Award-winning Kapi‘olani CC sustainability project generates fuel, fertilizer and more
VIDEO NEWS RELEASEKapiʻolani Community College
Link to video and sound (details below): https://bit.ly/2zxjlS0
WHO: Chemistry, culinary and economics students at Kapi‘olani Community College
WHAT: Their sustainability project to turn old cooking oil into biofuel, fertilizer and more won the 2018 UH President’s Green Project award and $10,000.
HOW: The fertilizer in the culinary program’s garden, and the fuel running a campus golf cart, all started as used cooking oil from the college’s kitchens.
The old oil goes into a processor on campus and biodiesel and (a byproduct) glycerin comes out.
The chemistry students are researching the optimal formula using glycerin to fertilize their campus garden. They are also researching using glycerin for candles, a degreaser and cosmetic and Hawaiian medicinal uses. Economics students are researching how best to use glycerin to make soap.
WHY: The goal is reduce, reuse, recycle and buy local. To make the campus less dependent on electricity and to recycle waste (used cooking oil) into energy (biodiesel) to power the campus golf cart and a hydroponic system. Also to recycle a byproduct of biofuel generation (glycerin) into useful products to encourage buying local.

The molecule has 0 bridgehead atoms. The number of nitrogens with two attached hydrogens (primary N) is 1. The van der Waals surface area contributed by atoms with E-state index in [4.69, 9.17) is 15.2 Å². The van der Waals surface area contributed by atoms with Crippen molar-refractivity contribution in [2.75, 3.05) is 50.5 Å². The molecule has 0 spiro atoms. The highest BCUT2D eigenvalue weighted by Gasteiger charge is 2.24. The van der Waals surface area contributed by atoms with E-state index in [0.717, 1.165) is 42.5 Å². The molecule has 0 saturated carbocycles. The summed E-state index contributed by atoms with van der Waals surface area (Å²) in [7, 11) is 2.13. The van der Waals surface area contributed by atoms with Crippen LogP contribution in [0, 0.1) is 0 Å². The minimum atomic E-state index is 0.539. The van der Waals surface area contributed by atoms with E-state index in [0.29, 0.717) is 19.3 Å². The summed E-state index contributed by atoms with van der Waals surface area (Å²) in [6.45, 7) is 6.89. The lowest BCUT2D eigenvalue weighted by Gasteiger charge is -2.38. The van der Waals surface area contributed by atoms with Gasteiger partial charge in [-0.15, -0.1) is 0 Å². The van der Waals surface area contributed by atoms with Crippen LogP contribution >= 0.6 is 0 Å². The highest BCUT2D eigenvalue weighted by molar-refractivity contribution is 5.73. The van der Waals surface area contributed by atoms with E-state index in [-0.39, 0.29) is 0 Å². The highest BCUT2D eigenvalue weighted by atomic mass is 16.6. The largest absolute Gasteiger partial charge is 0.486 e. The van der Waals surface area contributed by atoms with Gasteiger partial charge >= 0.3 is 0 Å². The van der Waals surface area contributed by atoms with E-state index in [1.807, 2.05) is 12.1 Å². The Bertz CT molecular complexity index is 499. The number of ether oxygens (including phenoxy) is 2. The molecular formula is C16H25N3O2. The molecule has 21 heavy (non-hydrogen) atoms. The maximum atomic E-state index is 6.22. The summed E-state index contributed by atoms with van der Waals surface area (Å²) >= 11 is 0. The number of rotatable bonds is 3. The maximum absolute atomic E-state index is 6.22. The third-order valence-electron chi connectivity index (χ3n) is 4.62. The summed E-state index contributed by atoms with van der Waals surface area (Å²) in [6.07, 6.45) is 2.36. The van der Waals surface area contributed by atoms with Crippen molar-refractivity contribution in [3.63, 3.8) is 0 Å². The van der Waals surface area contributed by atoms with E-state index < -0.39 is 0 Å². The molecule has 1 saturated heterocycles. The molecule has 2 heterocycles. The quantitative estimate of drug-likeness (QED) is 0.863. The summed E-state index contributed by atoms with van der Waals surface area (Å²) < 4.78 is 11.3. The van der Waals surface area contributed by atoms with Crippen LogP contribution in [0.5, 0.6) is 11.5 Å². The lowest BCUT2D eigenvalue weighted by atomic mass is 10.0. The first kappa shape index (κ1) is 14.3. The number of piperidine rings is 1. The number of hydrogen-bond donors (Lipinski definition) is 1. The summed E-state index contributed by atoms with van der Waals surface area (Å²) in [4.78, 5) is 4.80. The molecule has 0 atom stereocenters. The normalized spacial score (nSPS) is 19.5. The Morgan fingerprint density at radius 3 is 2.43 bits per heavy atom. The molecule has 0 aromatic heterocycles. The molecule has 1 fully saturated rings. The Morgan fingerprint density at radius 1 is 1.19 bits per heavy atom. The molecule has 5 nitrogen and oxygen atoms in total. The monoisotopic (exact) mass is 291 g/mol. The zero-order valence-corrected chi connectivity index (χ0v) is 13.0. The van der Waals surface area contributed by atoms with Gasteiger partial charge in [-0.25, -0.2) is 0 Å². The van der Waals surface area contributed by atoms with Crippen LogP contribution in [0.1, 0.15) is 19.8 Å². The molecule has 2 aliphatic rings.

Participants hope this project can be a model for other campuses and communities.
3 shots Kapi‘olani CC kitchen/cafeteria
7 shots of students with biodiesel generator at Kapi‘olani CC
2 shots Kapi‘olani CC chemistry laboratory
4 shots Kapi‘olani CC garden and culinary student
3 shots Kapi‘olani CC golf cart running on biodiesel
Victoria Hallett, Kapi‘olani CC natural science biology student (:06)
“I really enjoy this project because it’s a real world application of what I learned in the class.”
Elise Kuwaye, Kapi‘olani CC, Kaimuki Christian School dual-credit student (:10)
“I think it goes to show that you don’t necessarily need millions of dollars in order to forward the protection of our environment.”
Emily Kuwaye, Kapi‘olani CC, Kaimuki Christian School dual-credit student (:09)
“What I’m hoping will come out of this project is just new ways for us to be more sustainable.”
Kathleen Ogata, Kapi‘olani Community College associate professor (:10)
“We live on an island, so sustainability becomes very important and I think teaching our students also about real world issues is a very good thing.”